From here, we follow the PR-C200 towards Aiguafreda de Dalt, which was once the main settlement of Aiguafreda. The only buildings that remain are the Church of Sant Martí, the attached rectory and a small walled cemetery.
At Aiguafreda de Dalt, we come to a y-shaped bifurcation, where we follow the yellow and white markers uphill to the left, past some stone picnic tables, towards Can Serra de l’Arce.
The path now heads steadily upwards, and we are afforded views of the surrounding countryside. Along the way, we pass the ruins of Saüce and a small hole in the ground which has been given the rather grand name of La Cueva de l’Infern (The Cave of Hell).
As we continue upwards, the path is intersected three or four times. At each intersection, there is a wooden marker post with yellow and white markings, indicating the PR-C200 and Can Serra de l’Arce.
Less than a kilometre after Aiguafreda de Dalt, a small sign indicates where we can take a brief diversion from the trail to visit the prehistoric Dolmen de Cruïlles, which dates back to the Bronze Age.
Unfortunately, the dolmen is no longer standing, and the two large stones which remain lay partially buried. When the dolmen was discovered in 1917, there were three stones, one of which has since disappeared. The site was excavated in 2003 when an assortment of ceramic fragments and the remains of human bones were unearthed.
Returning to the path, we continue downhill towards Can Serra de l’Arce. Shortly before arriving at Can Serra, we take the GR 2 downhill to Aiguafreda. Arriving at the town, the GR 2 follows Carrer Cruïlles past the municipal football grounds and some rather alpine-looking chalets.
A few metres later, we come to the main road (N-152a), where we turn right. From here, it’s about a kilometre back to the car park where we started. Alternatively, if you arrived by train from Barcelona, you can turn left and head back to the train station.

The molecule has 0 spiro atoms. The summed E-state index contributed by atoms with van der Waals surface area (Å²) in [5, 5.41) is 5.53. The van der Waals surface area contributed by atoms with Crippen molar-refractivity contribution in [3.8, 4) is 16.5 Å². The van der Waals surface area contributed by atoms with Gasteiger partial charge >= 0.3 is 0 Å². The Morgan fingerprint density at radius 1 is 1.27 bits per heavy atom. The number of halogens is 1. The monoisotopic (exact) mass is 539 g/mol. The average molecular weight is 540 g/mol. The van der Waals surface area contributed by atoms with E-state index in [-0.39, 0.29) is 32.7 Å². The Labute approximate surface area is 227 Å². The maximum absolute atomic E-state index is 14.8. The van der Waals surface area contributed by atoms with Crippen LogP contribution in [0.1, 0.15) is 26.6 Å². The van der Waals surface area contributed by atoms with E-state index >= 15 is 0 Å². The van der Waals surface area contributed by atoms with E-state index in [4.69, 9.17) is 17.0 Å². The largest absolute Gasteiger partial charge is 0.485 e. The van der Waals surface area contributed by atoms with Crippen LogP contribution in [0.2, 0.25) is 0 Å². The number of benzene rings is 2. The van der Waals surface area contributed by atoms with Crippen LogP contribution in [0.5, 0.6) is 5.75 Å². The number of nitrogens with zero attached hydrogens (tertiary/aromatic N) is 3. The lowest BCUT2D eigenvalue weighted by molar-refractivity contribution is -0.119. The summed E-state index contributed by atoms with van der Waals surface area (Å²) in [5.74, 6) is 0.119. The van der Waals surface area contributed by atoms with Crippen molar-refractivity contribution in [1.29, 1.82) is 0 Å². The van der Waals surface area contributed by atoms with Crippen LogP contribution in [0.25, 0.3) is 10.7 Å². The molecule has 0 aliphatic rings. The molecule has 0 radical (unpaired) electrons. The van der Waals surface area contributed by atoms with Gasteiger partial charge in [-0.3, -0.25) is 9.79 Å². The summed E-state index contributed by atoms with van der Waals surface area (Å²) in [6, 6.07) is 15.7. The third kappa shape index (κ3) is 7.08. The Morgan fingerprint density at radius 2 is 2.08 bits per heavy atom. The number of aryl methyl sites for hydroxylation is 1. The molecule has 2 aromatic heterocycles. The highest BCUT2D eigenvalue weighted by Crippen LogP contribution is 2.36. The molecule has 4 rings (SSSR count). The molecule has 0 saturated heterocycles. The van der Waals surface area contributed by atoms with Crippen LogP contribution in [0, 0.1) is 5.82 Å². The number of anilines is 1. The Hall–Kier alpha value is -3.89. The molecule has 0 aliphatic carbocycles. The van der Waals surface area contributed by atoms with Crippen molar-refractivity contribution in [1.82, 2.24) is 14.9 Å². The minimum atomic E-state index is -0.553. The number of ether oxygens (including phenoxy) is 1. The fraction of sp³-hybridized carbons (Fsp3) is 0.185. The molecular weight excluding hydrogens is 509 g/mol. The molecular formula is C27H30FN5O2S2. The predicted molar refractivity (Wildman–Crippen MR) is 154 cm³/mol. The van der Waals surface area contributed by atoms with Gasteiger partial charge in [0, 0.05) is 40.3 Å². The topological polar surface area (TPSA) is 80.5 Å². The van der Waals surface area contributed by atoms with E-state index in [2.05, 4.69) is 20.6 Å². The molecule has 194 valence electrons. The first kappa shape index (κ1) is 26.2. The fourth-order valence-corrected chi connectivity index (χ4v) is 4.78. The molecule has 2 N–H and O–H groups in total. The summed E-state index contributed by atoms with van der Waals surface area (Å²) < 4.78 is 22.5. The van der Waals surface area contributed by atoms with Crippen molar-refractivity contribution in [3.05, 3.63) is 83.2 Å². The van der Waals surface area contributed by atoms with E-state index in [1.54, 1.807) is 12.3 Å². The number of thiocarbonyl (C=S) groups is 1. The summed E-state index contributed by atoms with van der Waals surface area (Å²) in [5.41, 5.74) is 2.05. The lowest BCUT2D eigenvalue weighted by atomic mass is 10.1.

If you have time, instead of taking the GR 2 back to Aiguafreda, you could continue along the PR-C 200 to the Hermitage of Sant Miquel de Canyelles and, from there, back to Aiguafreda. This adds approximately six kilometres to the hike and takes an additional hour and a half to complete.
How to get to Aiguafreda from Barcelona
It takes about an hour to reach Aiguafreda from Barcelona by car. Take the C-17 motorway towards Vic until you see signs to Aiguafreda (exit 39). Follow the N-152a through the town approximately two kilometres until you see a large blue sign indicating AIGUAFREDA DE DALT / PARC NATURAL DEL MONTSENY. The Font dels Enamorats fountain is in the car park beside an old people’s home of the same name.
It takes approximately an hour to travel from Barcelona to Aiguafreda by train. There isn’t a train station in Aiguafreda, so you should take the R3 line to St. Martí de Centelles. Timetable and stations here.
Aiguafreda and St. Marti de Centelles are adjoining villages built on either side of the Congost River. If you look on Google Maps, you’ll see that they are separated by the C-17 motorway, but the motorway is elevated, and the road which runs under the motorway is apt for pedestrians and cyclists.
It’s approximately a two-kilometre walk from the train station to the Font Dels Enamorats fountain alongside the N-152a. There are several small restaurants on the route where you can stop to eat breakfast or lunch, as well as a Tourist Information kiosk which has maps and information about walks in Montseny Natural Park.
As mentioned in the text above, the last kilometre of the walk follows the N-152a through Aiguafreda back to the Font dels Enamorats car park. When travelling by train, you simply turn left instead of right and walk back to the train station. Wikiloc trail.
There are no ticket barriers at St. Marti de Centelles train station, and it’s important that you remember to validate your ticket at the machine on the platform in front of the ticket office before boarding the train.
Trains to Barcelona may stop at either of the two platforms, so you should listen out for announcements over the tannoy. The platform is announced approximately four minutes before the train is due to arrive.